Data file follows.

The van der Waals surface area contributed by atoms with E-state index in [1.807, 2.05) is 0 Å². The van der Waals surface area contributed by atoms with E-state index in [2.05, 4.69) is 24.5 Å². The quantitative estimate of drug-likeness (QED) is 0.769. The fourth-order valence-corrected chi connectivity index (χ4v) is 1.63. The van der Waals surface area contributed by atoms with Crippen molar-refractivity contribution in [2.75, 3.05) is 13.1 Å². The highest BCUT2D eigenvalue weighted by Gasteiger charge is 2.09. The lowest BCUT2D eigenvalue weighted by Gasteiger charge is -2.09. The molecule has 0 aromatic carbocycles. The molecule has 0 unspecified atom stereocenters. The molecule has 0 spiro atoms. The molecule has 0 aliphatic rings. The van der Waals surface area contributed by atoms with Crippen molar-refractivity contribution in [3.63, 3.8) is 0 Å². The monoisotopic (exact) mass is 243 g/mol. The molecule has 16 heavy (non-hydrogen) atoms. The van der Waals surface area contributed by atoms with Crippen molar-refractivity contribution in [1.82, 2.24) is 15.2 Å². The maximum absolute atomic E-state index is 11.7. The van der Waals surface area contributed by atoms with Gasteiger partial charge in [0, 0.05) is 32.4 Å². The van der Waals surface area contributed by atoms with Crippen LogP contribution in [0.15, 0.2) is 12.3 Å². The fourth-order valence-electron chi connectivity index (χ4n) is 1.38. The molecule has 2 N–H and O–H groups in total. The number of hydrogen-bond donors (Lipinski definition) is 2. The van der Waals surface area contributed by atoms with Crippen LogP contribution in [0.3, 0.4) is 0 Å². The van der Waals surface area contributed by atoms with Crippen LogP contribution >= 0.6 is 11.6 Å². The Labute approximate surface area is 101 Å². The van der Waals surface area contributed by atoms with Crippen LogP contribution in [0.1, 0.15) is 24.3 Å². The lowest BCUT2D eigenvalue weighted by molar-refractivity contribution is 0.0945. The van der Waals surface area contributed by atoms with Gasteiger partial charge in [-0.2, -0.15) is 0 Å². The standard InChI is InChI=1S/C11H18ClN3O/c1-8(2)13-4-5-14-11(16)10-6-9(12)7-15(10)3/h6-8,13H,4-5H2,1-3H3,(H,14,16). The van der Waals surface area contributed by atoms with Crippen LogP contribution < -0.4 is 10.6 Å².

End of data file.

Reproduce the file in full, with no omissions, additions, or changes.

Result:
The van der Waals surface area contributed by atoms with E-state index in [1.807, 2.05) is 0 Å². The van der Waals surface area contributed by atoms with E-state index in [2.05, 4.69) is 24.5 Å². The quantitative estimate of drug-likeness (QED) is 0.769. The fourth-order valence-corrected chi connectivity index (χ4v) is 1.63. The van der Waals surface area contributed by atoms with Crippen molar-refractivity contribution in [2.75, 3.05) is 13.1 Å². The highest BCUT2D eigenvalue weighted by Gasteiger charge is 2.09. The lowest BCUT2D eigenvalue weighted by Gasteiger charge is -2.09. The molecule has 0 aromatic carbocycles. The molecule has 0 unspecified atom stereocenters. The molecule has 0 spiro atoms. The molecule has 0 aliphatic rings. The van der Waals surface area contributed by atoms with Crippen molar-refractivity contribution in [3.63, 3.8) is 0 Å². The monoisotopic (exact) mass is 243 g/mol. The molecule has 16 heavy (non-hydrogen) atoms. The van der Waals surface area contributed by atoms with Crippen molar-refractivity contribution in [1.82, 2.24) is 15.2 Å². The maximum absolute atomic E-state index is 11.7. The van der Waals surface area contributed by atoms with Gasteiger partial charge in [0, 0.05) is 32.4 Å². The van der Waals surface area contributed by atoms with Crippen LogP contribution in [0.15, 0.2) is 12.3 Å². The fourth-order valence-electron chi connectivity index (χ4n) is 1.38. The molecule has 2 N–H and O–H groups in total. The number of hydrogen-bond donors (Lipinski definition) is 2. The van der Waals surface area contributed by atoms with Crippen LogP contribution in [0.3, 0.4) is 0 Å². The van der Waals surface area contributed by atoms with Crippen LogP contribution >= 0.6 is 11.6 Å². The Labute approximate surface area is 101 Å². The van der Waals surface area contributed by atoms with Crippen LogP contribution in [0.1, 0.15) is 24.3 Å². The lowest BCUT2D eigenvalue weighted by molar-refractivity contribution is 0.0945. The van der Waals surface area contributed by atoms with Gasteiger partial charge in [-0.2, -0.15) is 0 Å². The standard InChI is InChI=1S/C11H18ClN3O/c1-8(2)13-4-5-14-11(16)10-6-9(12)7-15(10)3/h6-8,13H,4-5H2,1-3H3,(H,14,16). The van der Waals surface area contributed by atoms with Crippen LogP contribution < -0.4 is 10.6 Å².